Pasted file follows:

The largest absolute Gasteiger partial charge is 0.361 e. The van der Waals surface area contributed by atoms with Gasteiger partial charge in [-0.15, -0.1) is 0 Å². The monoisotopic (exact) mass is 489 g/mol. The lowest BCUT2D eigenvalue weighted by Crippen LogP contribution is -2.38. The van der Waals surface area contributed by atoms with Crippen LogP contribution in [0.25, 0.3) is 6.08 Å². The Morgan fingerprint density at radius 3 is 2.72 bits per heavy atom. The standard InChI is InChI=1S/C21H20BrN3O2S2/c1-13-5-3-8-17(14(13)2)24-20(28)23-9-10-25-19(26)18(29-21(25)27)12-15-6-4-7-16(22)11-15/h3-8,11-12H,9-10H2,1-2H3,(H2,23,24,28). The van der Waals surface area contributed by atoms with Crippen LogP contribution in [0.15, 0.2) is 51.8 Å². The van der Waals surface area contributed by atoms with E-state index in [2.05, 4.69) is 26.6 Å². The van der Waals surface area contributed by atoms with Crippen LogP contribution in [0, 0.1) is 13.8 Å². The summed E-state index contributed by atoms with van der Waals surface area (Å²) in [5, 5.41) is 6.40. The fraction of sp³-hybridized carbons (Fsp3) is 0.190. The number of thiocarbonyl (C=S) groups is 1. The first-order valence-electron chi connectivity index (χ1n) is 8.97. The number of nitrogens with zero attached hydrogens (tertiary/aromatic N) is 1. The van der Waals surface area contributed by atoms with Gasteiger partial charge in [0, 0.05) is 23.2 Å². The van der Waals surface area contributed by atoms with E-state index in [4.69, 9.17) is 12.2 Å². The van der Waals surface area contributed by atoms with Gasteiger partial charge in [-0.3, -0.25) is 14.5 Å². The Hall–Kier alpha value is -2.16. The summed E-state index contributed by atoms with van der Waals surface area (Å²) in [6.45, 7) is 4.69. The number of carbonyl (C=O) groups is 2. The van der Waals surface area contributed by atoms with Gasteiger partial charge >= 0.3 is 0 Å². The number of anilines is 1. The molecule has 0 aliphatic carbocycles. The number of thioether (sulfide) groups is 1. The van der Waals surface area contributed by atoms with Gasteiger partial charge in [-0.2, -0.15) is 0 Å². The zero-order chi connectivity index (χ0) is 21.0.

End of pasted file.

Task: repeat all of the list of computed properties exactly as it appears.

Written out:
The largest absolute Gasteiger partial charge is 0.361 e. The van der Waals surface area contributed by atoms with Gasteiger partial charge in [-0.15, -0.1) is 0 Å². The monoisotopic (exact) mass is 489 g/mol. The lowest BCUT2D eigenvalue weighted by Crippen LogP contribution is -2.38. The van der Waals surface area contributed by atoms with Crippen LogP contribution in [0.25, 0.3) is 6.08 Å². The Morgan fingerprint density at radius 3 is 2.72 bits per heavy atom. The standard InChI is InChI=1S/C21H20BrN3O2S2/c1-13-5-3-8-17(14(13)2)24-20(28)23-9-10-25-19(26)18(29-21(25)27)12-15-6-4-7-16(22)11-15/h3-8,11-12H,9-10H2,1-2H3,(H2,23,24,28). The van der Waals surface area contributed by atoms with Crippen LogP contribution in [0.15, 0.2) is 51.8 Å². The van der Waals surface area contributed by atoms with E-state index in [2.05, 4.69) is 26.6 Å². The van der Waals surface area contributed by atoms with Crippen LogP contribution in [0, 0.1) is 13.8 Å². The summed E-state index contributed by atoms with van der Waals surface area (Å²) in [5, 5.41) is 6.40. The fraction of sp³-hybridized carbons (Fsp3) is 0.190. The number of thiocarbonyl (C=S) groups is 1. The first-order valence-electron chi connectivity index (χ1n) is 8.97. The number of nitrogens with zero attached hydrogens (tertiary/aromatic N) is 1. The van der Waals surface area contributed by atoms with Gasteiger partial charge in [0, 0.05) is 23.2 Å². The van der Waals surface area contributed by atoms with E-state index in [4.69, 9.17) is 12.2 Å². The van der Waals surface area contributed by atoms with Gasteiger partial charge in [-0.3, -0.25) is 14.5 Å². The Hall–Kier alpha value is -2.16. The summed E-state index contributed by atoms with van der Waals surface area (Å²) in [6.45, 7) is 4.69. The number of carbonyl (C=O) groups is 2. The van der Waals surface area contributed by atoms with Gasteiger partial charge >= 0.3 is 0 Å². The number of anilines is 1. The molecule has 0 aliphatic carbocycles. The number of thioether (sulfide) groups is 1. The van der Waals surface area contributed by atoms with Gasteiger partial charge in [-0.2, -0.15) is 0 Å². The zero-order chi connectivity index (χ0) is 21.0.